David Leite is the creator of Leite's Culinaria, a web-based recipe and cooking blog, which earned two James Beard Awards for "Best Internet Website on Food" in 2006 and 2007. The three-time James Beard Award winner joined us to discuss his journey to become a food writer, his cookbook, The New Portuguese Table, and his upcoming memoir, Notes on a Banana: A Memoir of Food, Love, and Manic Depression.
Listen to our full chat with David Leite above, and catch some of the highlights from our conversation below:
On finding the perfect story: "It has to be a story that I want to know about. Of course, early on when I was pitching stories to the Chicago Sun Times and later, the Washington Post and the LA Times, because I began in newspapers, they were stories that I was interested in, but I also had a full-time job in advertising so I wasn't relying upon it. Then when I moved over full-time to being a full-time food writer I realized that I had to write whatever came my way, regardless of whether I liked it or not. So there's actually a piece that I had no interest in: French butters vs. American butters, and it was for Food Arts magazine and it is on my website, and it took me forever to get through it. It wasn't something I was passionate about and that taught me a lesson that if I am not interested in or passionate about the information that I want to pass on to a reader or on The Splendid Table to a listener, than I really shouldn't be writing it or I shouldn't be doing the interview. Because I'm curious, I want to learn more, and I feel like if I'm curious so the reader will be and so will the listener be."
On the Proustian moment that made him become a food writer: "The next big spark came when my partner was making a vanilla cake. Remember he said, 'I'm going to make a cake,' and I said, 'Knock yourself out.' I'd gone back to school and I was going to become a therapist because this food writing thing wasn't really working out, so I'd become a therapist. And so suddenly he said, 'You want to lick the bowl?' And I said, 'Sure,' and I licked the bowl. And really that terribly trite and cliché Proustian moment, where I was hurdled back to my childhood--and that taste was so familiar--but I couldn't place it. And I called my mother and I said 'Mom, did you ever bake?' And I knew the answer was no. She said, 'Of course not,' and I said, 'Did Dina?', who was my godmother, 'Did Dina bake?' And she said that she made chocolate pudding. I said, 'Did vovó,' which is grandmother in Portuguese, 'bake?' And she said, 'Of course she did. She baked all the time.' And I was hurdled back, and from that moment on I never turned back... Her passing and then tasting something that hurdled me back to those moments with her when she was baking."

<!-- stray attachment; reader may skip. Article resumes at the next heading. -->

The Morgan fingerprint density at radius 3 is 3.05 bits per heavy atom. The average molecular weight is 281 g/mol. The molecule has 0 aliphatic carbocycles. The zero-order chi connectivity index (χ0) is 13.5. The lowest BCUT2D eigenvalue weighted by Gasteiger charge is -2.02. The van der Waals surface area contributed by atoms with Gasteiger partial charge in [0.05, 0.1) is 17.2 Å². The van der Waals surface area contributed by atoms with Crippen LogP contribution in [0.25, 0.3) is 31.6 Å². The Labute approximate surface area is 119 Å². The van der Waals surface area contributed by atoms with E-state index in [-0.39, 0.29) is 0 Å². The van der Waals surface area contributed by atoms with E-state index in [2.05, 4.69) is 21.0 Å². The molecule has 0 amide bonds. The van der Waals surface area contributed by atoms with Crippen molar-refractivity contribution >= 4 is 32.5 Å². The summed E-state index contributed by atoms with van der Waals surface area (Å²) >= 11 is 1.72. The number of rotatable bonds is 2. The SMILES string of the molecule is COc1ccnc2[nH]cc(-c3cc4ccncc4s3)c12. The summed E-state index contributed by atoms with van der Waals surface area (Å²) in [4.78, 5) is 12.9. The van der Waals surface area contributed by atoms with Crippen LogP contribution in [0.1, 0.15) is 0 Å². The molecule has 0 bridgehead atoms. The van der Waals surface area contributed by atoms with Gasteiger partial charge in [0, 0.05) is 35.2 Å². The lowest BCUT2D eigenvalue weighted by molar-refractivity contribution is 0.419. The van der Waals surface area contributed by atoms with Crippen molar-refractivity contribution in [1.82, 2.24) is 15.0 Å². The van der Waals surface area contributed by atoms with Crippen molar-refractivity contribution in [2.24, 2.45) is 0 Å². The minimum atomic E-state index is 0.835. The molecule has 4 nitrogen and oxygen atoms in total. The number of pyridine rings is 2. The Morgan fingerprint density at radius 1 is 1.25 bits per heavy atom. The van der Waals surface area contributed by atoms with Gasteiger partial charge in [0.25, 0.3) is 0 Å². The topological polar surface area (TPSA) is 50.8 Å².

On his upcoming memoir, Notes on a Banana: A Memoir of Food, Love, and Manic Depression: "I think that what I've walked away from from the situations of the first step, which was the cookbook, which was solidifying my identity as a Portuguese person, a Portuguese man. This book continues that. It kind of retraces it and goes farther back and explains the story. And also allows me to say to people I'm bipolar and I'm not ashamed of it. It's just something that has happened to me. The same way people have brown hair and blue eyes. Some people are tall and some people are short. I have a mental illness and that's perfectly fine and that's who I am and I'm not ashamed. And same thing with being gay, I've come to realize and I've come to accept who I am. And it's become unshakable. And I think that it's a journey every person, no matter what they're facing has to take in their life, because there are things that all of us are ashamed of and there are things that all of us keep secret and there's no need to keep secret. And it all started really for me with my search for my identity as the son of a Portuguese immigrant."
For more information on David Leite or Leite's Culinaria, visit: LCcooks.com
Jacques Pepin is one of the world's greatest chefs and his latest book, Heart and Soul in the Kitchen, is filled with personal anecdotes and stories from his legendary career. We chatted with the culinary giant about his food industry beginnings, his impressions of Julia Child, James Beard and Craig Claiborne, and where he thinks the future of American food lies.
Listen to our full chat with Jacques Pepin above, and catch some of the highlights from our conversation below:
On coming to America: "When I arrived in the kitchen here I think the 10th or 11th of September 1959, the day after I went to the Pavillon. And Pierre [Franey] told me well you can start tomorrow if you want; I say great, fine, terrific and I ended up calling him monsieur and chef and he said, "No, no, no, my name is Pierre, you call me Pierre." So that was very democratic to me, in France it was quite different."